LostWages
LostWages
Joined: May 6, 2013
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April 19th, 2017 at 9:50:43 AM permalink
Quote: LostWages

I am just hoping there might be some new opinions from the WoV forum mathletes [about the long run]? Please express in non-technical terms, if possible, or add explanations to terms used.

My question is "what is generally considered as the long run in Blackjack?"



The thread leaves me close to breathless, but I wanted to make a small contribution to my own OP. From all the posts, the ones I could absorb more easily than others came from RS and Romes -- basically, engaging in the long run depends on defining your acceptance ranges of Lady Variance, coupled with a reasonably good idea on the EV of the game you're playing.

The "long run" will be different for everyone, and is triggered by the conditions evolving at the time you start your run.

Apologies to the mathletes - I'm challenged to convert that sentence into mathematical expressions like N0 and SDs. But I'm glad to swim in the waters of master swimmers as I balance my breathing, stroke, and leg kicks . . . Thanks everyone!

--> My contribution with sources cited:

in the long run
Over a lengthy period of time, in the end. For example, He realized that in the long run, their argument wouldn't seem so awful. This expression, which originated as at the long run in the early 1600s, presumably alludes to a runner who continues on his course to the end. Economist John Maynard Keynes used it in a much-quoted quip about economic planning: "In the long run we are all dead." The antonym, in the short run, meaning "over a short period of time," dates only from the 1800s. The novelist George Eliot used both in a letter (October 18, 1879): "Mrs.Healy's marriage is surely what you expected in the long or short run."
See also: long, run
The American Heritage® Dictionary of Idioms by Christine Ammer. Copyright © 2003, 1997 by The Christine Ammer 1992 Trust. Published by Houghton Mifflin Harcourt Publishing Company. All rights reserved.
Eat real food . . . and you won't need medicine (or a lot less!)
InTimeForSpace1
InTimeForSpace1
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April 20th, 2017 at 3:09:02 PM permalink
Quote: LostWages

...Economist John Maynard Keynes used it in a much-quoted quip about economic planning: "In the long run we are all dead."

He meant that we shouldn't live by the long run, in the sense that we let it run our lives? That there are things we can do now not to have to wait for or play by the long run? That it's stupid to live that way? That the long-run view of life is misleading? Come to think of it, he did do some original work in statistics, but that's not quite the same as gambling.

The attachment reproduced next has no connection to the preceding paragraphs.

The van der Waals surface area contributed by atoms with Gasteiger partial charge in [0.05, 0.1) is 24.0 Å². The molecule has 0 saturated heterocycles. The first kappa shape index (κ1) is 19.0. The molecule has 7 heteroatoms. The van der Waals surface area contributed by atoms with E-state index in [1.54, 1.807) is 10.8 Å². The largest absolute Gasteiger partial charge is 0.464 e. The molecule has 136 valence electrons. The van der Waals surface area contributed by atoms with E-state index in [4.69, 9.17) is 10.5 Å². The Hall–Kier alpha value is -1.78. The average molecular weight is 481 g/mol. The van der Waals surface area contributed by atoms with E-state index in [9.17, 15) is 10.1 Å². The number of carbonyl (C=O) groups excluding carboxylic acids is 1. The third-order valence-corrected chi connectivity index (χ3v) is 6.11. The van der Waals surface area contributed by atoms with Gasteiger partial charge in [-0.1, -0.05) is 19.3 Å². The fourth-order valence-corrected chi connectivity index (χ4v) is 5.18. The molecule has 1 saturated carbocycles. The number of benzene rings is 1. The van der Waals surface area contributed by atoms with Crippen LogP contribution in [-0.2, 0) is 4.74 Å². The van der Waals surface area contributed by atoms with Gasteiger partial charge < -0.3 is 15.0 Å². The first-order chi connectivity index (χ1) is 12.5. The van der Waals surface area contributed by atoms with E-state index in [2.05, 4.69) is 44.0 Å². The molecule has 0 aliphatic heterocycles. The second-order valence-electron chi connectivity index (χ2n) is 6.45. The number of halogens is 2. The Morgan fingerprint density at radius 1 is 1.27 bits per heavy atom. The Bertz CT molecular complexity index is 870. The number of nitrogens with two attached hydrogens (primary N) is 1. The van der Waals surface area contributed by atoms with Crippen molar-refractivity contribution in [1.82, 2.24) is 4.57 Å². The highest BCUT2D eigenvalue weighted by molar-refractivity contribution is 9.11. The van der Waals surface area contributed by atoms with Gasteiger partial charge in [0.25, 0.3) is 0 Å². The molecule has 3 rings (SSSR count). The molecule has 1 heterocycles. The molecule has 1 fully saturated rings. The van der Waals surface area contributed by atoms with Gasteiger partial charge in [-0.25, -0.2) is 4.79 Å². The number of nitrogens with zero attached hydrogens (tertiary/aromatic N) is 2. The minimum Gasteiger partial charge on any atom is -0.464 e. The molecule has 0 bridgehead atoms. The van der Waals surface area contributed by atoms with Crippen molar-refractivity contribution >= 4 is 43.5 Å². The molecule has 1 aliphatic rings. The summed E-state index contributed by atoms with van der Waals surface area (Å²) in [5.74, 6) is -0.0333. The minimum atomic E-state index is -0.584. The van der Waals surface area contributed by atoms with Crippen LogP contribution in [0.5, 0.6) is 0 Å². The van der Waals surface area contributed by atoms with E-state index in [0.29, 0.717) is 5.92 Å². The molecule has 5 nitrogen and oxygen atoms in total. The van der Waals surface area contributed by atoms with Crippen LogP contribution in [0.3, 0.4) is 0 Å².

Last edited by: InTimeForSpace1 on Apr 20, 2017
Believers are the ones who keep at it long after they've been told it can't be done. On the other hand, the real experts shouldn't care about the crackpots. But, if the wrong answer begs the question, then the wrong question begs the answer.
QFIT
QFIT
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April 20th, 2017 at 3:17:08 PM permalink
No, I don't think that was what Keynes meant, and the out-of-context quote is oft repeated as a false characterization of Keynesian economics. The full quote:

"The long run is a misleading guide to current affairs. In the long run we are all dead. Economists set themselves too easy, too useless a task if in tempestuous seasons they can only tell us that when the storm is past the ocean is flat again."

He was arguing against Adam Smith's concept of the "invisible hand". The concept that if you just let markets do what they will, there will be a set of natural pressures that will bring about equilibrium in the markets. A concept that history has not favorably ratified.

But, I'm not an economist.
Last edited by: QFIT on Apr 20, 2017
"It is impossible to begin to learn that which one thinks one already knows." -Epictetus
InTimeForSpace1
InTimeForSpace1
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April 20th, 2017 at 3:30:35 PM permalink
"He is exasperated with the view of mainstream economists that the economy is an equilibrium system which will eventually return to a point of balance, so long as the government doesn’t interfere and if we are only willing to wait." http://www.simontaylorsblog.com/2013/05/05/the-true-meaning-of-in-the-long-run-we-are-all-dead/

I think that an "equilibrium system" in economics implies a stochastic process as well, which is at least more than "markets do what they will".